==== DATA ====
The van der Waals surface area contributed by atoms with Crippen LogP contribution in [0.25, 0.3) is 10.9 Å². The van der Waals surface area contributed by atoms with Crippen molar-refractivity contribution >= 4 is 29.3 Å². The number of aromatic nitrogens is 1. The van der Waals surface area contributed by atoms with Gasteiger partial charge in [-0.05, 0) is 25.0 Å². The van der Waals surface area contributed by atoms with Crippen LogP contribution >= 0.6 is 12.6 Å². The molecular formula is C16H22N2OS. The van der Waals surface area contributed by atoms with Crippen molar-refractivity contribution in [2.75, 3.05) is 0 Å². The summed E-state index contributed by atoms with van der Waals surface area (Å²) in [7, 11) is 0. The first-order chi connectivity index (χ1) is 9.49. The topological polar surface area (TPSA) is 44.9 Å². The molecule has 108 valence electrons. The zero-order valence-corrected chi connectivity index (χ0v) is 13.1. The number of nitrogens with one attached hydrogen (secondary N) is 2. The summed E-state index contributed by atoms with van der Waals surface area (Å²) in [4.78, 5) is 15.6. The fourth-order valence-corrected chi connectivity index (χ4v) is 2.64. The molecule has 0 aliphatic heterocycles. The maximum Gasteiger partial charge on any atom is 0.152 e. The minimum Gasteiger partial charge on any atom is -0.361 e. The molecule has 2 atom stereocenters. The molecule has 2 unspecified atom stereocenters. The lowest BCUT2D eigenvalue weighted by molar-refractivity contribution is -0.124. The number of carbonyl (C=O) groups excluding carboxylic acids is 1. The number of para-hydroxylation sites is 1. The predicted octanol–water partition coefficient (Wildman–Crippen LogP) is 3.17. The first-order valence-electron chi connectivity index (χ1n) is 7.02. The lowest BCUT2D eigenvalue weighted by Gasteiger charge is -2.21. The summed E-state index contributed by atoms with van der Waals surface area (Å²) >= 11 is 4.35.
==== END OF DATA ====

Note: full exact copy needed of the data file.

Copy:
The van der Waals surface area contributed by atoms with Crippen LogP contribution in [0.25, 0.3) is 10.9 Å². The van der Waals surface area contributed by atoms with Crippen molar-refractivity contribution >= 4 is 29.3 Å². The number of aromatic nitrogens is 1. The van der Waals surface area contributed by atoms with Gasteiger partial charge in [-0.05, 0) is 25.0 Å². The van der Waals surface area contributed by atoms with Crippen LogP contribution >= 0.6 is 12.6 Å². The molecular formula is C16H22N2OS. The van der Waals surface area contributed by atoms with Crippen molar-refractivity contribution in [2.75, 3.05) is 0 Å². The summed E-state index contributed by atoms with van der Waals surface area (Å²) in [7, 11) is 0. The first-order chi connectivity index (χ1) is 9.49. The topological polar surface area (TPSA) is 44.9 Å². The molecule has 108 valence electrons. The zero-order valence-corrected chi connectivity index (χ0v) is 13.1. The number of nitrogens with one attached hydrogen (secondary N) is 2. The summed E-state index contributed by atoms with van der Waals surface area (Å²) in [4.78, 5) is 15.6. The fourth-order valence-corrected chi connectivity index (χ4v) is 2.64. The molecule has 0 aliphatic heterocycles. The maximum Gasteiger partial charge on any atom is 0.152 e. The minimum Gasteiger partial charge on any atom is -0.361 e. The molecule has 2 atom stereocenters. The molecule has 2 unspecified atom stereocenters. The lowest BCUT2D eigenvalue weighted by molar-refractivity contribution is -0.124. The number of carbonyl (C=O) groups excluding carboxylic acids is 1. The number of para-hydroxylation sites is 1. The predicted octanol–water partition coefficient (Wildman–Crippen LogP) is 3.17. The first-order valence-electron chi connectivity index (χ1n) is 7.02. The lowest BCUT2D eigenvalue weighted by Gasteiger charge is -2.21. The summed E-state index contributed by atoms with van der Waals surface area (Å²) >= 11 is 4.35.